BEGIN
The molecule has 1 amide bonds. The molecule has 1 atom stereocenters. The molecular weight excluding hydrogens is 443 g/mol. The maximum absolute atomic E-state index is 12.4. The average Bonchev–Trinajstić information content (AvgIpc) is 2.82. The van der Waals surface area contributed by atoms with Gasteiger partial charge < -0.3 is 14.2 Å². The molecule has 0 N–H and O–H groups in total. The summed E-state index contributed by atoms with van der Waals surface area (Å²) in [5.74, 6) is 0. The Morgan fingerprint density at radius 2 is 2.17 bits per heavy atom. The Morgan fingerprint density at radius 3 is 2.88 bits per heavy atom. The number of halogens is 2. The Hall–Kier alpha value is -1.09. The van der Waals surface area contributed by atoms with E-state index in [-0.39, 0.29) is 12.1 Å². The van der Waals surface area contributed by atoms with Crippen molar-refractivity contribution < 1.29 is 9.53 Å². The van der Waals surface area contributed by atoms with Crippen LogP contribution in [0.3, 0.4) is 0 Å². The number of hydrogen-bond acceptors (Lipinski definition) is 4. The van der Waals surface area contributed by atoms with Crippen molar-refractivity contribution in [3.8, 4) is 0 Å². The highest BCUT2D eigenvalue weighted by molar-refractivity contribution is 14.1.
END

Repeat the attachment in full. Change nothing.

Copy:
The molecule has 1 amide bonds. The molecule has 1 atom stereocenters. The molecular weight excluding hydrogens is 443 g/mol. The maximum absolute atomic E-state index is 12.4. The average Bonchev–Trinajstić information content (AvgIpc) is 2.82. The van der Waals surface area contributed by atoms with Gasteiger partial charge < -0.3 is 14.2 Å². The molecule has 0 N–H and O–H groups in total. The summed E-state index contributed by atoms with van der Waals surface area (Å²) in [5.74, 6) is 0. The Morgan fingerprint density at radius 2 is 2.17 bits per heavy atom. The Morgan fingerprint density at radius 3 is 2.88 bits per heavy atom. The number of halogens is 2. The Hall–Kier alpha value is -1.09. The van der Waals surface area contributed by atoms with E-state index in [-0.39, 0.29) is 12.1 Å². The van der Waals surface area contributed by atoms with Crippen molar-refractivity contribution < 1.29 is 9.53 Å². The van der Waals surface area contributed by atoms with Crippen LogP contribution in [0.3, 0.4) is 0 Å². The number of hydrogen-bond acceptors (Lipinski definition) is 4. The van der Waals surface area contributed by atoms with Crippen molar-refractivity contribution in [3.8, 4) is 0 Å². The highest BCUT2D eigenvalue weighted by molar-refractivity contribution is 14.1.